There is clear evidence that the immune system plays an important role in the development and progression of Parkinson's disease. Novel therapies targeting the recruitment of immune cells, or inhibiting brain inflammation, could be effective in treating the disease. We have developed ALK4290, drug that acts as a key modulator of pathologic inflammation, with potential effects on multiple symptoms associated with Parkinson's disease.
This study will test whether ALK4290 treatment has potential utility in treating Parkinson's disease.
We will evaluate the effect of ALK4290 in two pre-clinical models relevant to Parkinson's disease biology. A toxin-induced and a transgenic model of disease will allow us to assess efficacy of the compound on Parkinson's disease-relevant processes. We will assess whether ALK4290 reverses deficits in motor function and loss of neurons through inhibition of inflammation in these models.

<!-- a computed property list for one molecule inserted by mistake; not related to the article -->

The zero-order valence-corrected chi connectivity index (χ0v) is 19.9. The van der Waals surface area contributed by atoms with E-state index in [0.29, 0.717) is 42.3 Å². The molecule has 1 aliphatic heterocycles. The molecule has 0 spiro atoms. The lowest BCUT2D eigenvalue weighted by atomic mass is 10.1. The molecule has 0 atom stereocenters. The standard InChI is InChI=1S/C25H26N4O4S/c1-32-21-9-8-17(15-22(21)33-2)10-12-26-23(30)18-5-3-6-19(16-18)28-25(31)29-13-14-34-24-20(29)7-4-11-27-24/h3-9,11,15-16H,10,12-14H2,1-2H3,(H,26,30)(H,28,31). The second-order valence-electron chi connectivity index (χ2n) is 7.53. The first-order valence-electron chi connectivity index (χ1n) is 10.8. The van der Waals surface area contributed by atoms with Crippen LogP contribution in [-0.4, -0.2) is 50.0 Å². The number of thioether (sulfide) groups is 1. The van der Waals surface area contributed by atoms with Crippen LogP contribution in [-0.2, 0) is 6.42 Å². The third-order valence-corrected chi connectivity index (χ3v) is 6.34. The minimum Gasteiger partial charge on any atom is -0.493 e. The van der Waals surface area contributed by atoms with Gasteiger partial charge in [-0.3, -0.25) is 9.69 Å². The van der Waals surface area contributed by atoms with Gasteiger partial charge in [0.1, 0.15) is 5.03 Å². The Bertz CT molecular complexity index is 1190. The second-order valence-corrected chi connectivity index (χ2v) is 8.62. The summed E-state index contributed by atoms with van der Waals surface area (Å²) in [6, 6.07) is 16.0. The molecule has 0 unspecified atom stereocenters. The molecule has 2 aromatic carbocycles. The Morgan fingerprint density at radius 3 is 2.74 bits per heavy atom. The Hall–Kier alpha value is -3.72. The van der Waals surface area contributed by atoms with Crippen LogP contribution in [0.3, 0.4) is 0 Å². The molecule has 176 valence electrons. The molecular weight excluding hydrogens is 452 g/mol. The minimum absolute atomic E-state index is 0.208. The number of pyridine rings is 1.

Impact on Diagnosis/Treatment of Parkinson's Disease:
This project will determine the mechanisms underlying immune cell involvement in Parkinson's disease, providing further support for the link between neuroinflammation and disease progression, and will directly facilitate the advancement of ALK4290 toward clinical testing.
Next Steps for Development:
Upon successful completion of the study, ALK4290 will be poised to rapidly enter the clinic to assess its potential benefits for people with Parkinson's disease.